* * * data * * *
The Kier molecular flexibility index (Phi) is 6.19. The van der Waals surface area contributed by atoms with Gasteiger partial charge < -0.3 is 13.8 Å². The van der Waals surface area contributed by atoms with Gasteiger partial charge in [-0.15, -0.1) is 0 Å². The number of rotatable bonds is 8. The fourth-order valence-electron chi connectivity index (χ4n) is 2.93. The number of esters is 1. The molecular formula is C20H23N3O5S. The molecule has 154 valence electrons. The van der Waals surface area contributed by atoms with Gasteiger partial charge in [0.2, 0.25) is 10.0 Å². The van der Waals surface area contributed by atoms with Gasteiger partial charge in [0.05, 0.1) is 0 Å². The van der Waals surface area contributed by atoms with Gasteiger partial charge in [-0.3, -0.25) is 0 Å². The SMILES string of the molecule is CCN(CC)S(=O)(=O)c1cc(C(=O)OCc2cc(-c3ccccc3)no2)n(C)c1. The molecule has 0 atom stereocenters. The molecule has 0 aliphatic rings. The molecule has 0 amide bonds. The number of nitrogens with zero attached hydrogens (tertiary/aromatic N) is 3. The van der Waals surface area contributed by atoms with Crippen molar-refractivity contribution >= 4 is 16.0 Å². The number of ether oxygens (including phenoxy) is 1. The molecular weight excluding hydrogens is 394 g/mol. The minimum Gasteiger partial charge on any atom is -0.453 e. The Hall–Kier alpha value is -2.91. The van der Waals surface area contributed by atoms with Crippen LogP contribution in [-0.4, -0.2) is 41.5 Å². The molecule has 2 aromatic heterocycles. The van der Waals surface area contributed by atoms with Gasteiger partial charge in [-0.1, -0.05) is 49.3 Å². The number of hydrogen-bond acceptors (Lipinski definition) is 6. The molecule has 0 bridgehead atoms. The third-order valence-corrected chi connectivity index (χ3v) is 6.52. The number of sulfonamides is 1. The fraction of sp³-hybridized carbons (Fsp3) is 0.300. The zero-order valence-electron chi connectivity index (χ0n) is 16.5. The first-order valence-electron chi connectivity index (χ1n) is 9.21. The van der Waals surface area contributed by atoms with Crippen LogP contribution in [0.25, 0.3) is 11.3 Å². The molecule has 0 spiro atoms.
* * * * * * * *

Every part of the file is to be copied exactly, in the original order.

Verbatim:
The Kier molecular flexibility index (Phi) is 6.19. The van der Waals surface area contributed by atoms with Gasteiger partial charge < -0.3 is 13.8 Å². The van der Waals surface area contributed by atoms with Gasteiger partial charge in [-0.15, -0.1) is 0 Å². The number of rotatable bonds is 8. The fourth-order valence-electron chi connectivity index (χ4n) is 2.93. The number of esters is 1. The molecular formula is C20H23N3O5S. The molecule has 154 valence electrons. The van der Waals surface area contributed by atoms with Gasteiger partial charge in [0.2, 0.25) is 10.0 Å². The van der Waals surface area contributed by atoms with Gasteiger partial charge in [0.05, 0.1) is 0 Å². The van der Waals surface area contributed by atoms with Gasteiger partial charge in [-0.3, -0.25) is 0 Å². The SMILES string of the molecule is CCN(CC)S(=O)(=O)c1cc(C(=O)OCc2cc(-c3ccccc3)no2)n(C)c1. The molecule has 0 atom stereocenters. The molecule has 0 aliphatic rings. The molecule has 0 amide bonds. The number of nitrogens with zero attached hydrogens (tertiary/aromatic N) is 3. The van der Waals surface area contributed by atoms with Crippen molar-refractivity contribution >= 4 is 16.0 Å². The number of ether oxygens (including phenoxy) is 1. The molecular weight excluding hydrogens is 394 g/mol. The minimum Gasteiger partial charge on any atom is -0.453 e. The Hall–Kier alpha value is -2.91. The van der Waals surface area contributed by atoms with Crippen LogP contribution in [-0.4, -0.2) is 41.5 Å². The molecule has 2 aromatic heterocycles. The van der Waals surface area contributed by atoms with Gasteiger partial charge in [-0.1, -0.05) is 49.3 Å². The number of hydrogen-bond acceptors (Lipinski definition) is 6. The molecule has 0 bridgehead atoms. The third-order valence-corrected chi connectivity index (χ3v) is 6.52. The number of sulfonamides is 1. The fraction of sp³-hybridized carbons (Fsp3) is 0.300. The zero-order valence-electron chi connectivity index (χ0n) is 16.5. The first-order valence-electron chi connectivity index (χ1n) is 9.21. The van der Waals surface area contributed by atoms with Crippen LogP contribution in [0.25, 0.3) is 11.3 Å². The molecule has 0 spiro atoms.